Originally a novella, then a novel, EndersGame by OrsonScottCard is the story of a young genius named Andrew Wiggin, nicknamed Ender by his sister when she was too young to pronounce his name properly. Ender is a third, a third child by special permit of the International Fleet. He was born to be a soldier, to fight the Buggers before they come back to earth again.
An ant-like alien species, the threat of the Buggers' return has bound earth into an uneasy alliance. All nations have agreed to scour their populaces young children for candidate soldiers.
Quite a tall order for a young child, but away he and others are wisked to Battle School, an orbital space station built entirely to train these tiny children in the arts of strategy and tactics. Except they train as if it's all a game.
EndersGame is written plainly. There aren't many metaphors, and those are explained over time (including the rest of the series). But it's a fast and compelling read. I poured the entire book into my head late one night. When I staggered in the next day, sleepless, I was stunned. The strategies alone are worth it, but it has more kick. A lot more kick.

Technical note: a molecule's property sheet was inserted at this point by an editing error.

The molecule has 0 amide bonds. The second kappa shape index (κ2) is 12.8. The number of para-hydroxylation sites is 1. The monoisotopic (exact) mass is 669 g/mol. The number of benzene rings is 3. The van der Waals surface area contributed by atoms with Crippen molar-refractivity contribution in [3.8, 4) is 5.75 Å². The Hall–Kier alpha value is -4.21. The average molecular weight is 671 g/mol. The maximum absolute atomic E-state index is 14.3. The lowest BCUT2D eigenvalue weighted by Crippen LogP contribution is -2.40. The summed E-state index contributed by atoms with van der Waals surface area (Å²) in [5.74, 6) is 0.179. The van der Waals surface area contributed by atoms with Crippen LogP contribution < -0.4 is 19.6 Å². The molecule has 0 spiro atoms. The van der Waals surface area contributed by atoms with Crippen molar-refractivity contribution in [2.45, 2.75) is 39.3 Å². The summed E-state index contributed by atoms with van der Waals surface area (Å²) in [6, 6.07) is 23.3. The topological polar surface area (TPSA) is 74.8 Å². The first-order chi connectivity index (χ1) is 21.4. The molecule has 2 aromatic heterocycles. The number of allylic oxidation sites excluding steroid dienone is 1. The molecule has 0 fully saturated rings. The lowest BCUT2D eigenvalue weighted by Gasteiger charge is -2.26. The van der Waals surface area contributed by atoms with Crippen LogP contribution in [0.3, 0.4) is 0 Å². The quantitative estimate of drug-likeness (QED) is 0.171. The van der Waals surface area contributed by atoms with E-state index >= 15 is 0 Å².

It's a favourite amongst ScienceFiction fans for good reason. But it's not the best in the series! That award has to go to SpeakerForTheDead. No surprise, though. Card wanted to write SpeakerForTheDead first but couldn't because the context of EndersGame was necessary.
Who cares, though. EndersGame stands apart in many ways. It should be read by itself and first. If you don't get further in the series, at least read this book. I read it every year for five years. -- SunirShah
Explores the morality of psychological pressure on children, and their reaction to it.
Source of the mildly popular quote, "The enemy's gate is down." This advice from Ender refers to a freeze tag game played in a room with no gravity (and thus no real "up" or "down"). Ender's revelation enables the other children on his team to re-visualize the battle, giving them an advantage over the enemy team.
Yes, I've been fantasizing about Bookshelved becoming a sister site. Then of course we get to deal with all of the hard problems, inter-Wiki politics, etc. -- lb